An image from the 2015 documentary The Death of “Superman Lives”: What Happened?
Photo: Super Skull Ship
This piece was originally published in June. We are recirculating it now timed to The Flash’s streaming debut on HBO Max. Warning: many spoilers ahead!
Superhero movies are all seemingly multiverse-centric these days, which means they are also increasingly dependent on cameos. The Flash gets its nostalgic kicks primarily from Michael Keaton reprising his role as the Caped Crusader in Tim Burton’s Batman films. He teams up with Barry Allen, a.k.a. the Flash (Ezra Miller), and newcomer Supergirl (Sasha Calle) to thwart an alien invasion led by General Zod, played by Michael Shannon retreading his villainous turn from 2013’s Man of Steel. The movie’s trailers showcase these roles, though The Flash still packs in surprises for completists and continuity obsessives. The most curious of them all may be a CGI recreation of a famous Hollywood star in an almost-blockbuster with its own intriguing history: Somehow, Nicolas Cage’s Superman lives.
In the movie’s climax, when Barry and his numerous selves keep rewriting time, even more alternate realities begin collapsing in on the DCEU. Through tears in the fabric of space and the wonders of underbaked CGI, the Barrys glimpse alternate versions of several familiar characters. We see rubbery visions of Christopher Reeve’s Superman and Helen Slater’s Supergirl from their respective films in the ’70s and ’80s — characters from the same continuity who never shared the screen until now. We also see Adam West’s Batman from the 1960s TV show, and George Reeves’s Superman from the 1950s Adventures of Superman series. The latter appears alongside a version of Jay Garrick, the Flash who sports a Mercury helmet with metallic wings and who predates Barry in the comics by several years (though he never appeared in the ‘50s Superman show).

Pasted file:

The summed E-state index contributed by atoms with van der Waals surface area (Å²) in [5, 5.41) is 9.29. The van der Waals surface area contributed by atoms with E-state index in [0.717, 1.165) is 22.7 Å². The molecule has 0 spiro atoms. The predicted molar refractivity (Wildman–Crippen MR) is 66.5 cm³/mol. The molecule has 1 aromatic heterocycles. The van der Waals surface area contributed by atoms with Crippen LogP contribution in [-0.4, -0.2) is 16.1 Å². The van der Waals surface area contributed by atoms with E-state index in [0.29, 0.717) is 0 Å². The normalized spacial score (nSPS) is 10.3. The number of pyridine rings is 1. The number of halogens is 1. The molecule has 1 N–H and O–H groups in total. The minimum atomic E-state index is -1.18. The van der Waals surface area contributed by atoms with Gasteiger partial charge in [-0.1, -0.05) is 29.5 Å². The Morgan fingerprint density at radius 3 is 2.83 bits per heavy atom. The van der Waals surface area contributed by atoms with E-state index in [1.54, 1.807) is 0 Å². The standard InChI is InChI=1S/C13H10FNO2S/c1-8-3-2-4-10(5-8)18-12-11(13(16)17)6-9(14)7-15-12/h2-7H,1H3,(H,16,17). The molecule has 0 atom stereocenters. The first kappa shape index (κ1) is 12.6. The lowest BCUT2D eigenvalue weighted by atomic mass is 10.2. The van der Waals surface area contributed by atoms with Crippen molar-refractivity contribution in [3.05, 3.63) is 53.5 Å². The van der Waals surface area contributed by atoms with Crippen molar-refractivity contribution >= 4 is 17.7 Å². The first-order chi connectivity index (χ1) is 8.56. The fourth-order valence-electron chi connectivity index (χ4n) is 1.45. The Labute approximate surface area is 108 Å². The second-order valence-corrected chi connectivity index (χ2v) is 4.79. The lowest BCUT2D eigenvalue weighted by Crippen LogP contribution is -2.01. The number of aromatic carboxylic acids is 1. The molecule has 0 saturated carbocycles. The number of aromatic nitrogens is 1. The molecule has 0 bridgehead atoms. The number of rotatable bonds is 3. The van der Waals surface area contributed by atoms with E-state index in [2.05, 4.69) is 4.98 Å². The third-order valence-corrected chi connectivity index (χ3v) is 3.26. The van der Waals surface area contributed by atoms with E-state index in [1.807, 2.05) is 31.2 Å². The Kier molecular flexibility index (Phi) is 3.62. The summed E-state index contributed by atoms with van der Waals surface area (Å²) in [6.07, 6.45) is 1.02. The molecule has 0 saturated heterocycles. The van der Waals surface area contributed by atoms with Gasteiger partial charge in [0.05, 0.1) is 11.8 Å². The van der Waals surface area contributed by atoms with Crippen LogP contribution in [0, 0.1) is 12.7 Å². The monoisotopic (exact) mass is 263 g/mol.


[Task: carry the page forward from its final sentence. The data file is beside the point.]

But the most recognizable cameo next to Reeve happens to be a version of Superman that almost was, one that sharp-eyed DC fans will likely anticipate the moment they glimpse him from behind, his long hair flowing in the wind as he battles a giant spider. This Superman is played by none other than Nic Cage — or, at least, an expressionless digital recreation of a younger Cage from the ’90s — as the iteration of Superman he was meant to have played in Tim Burton’s Superman Lives.
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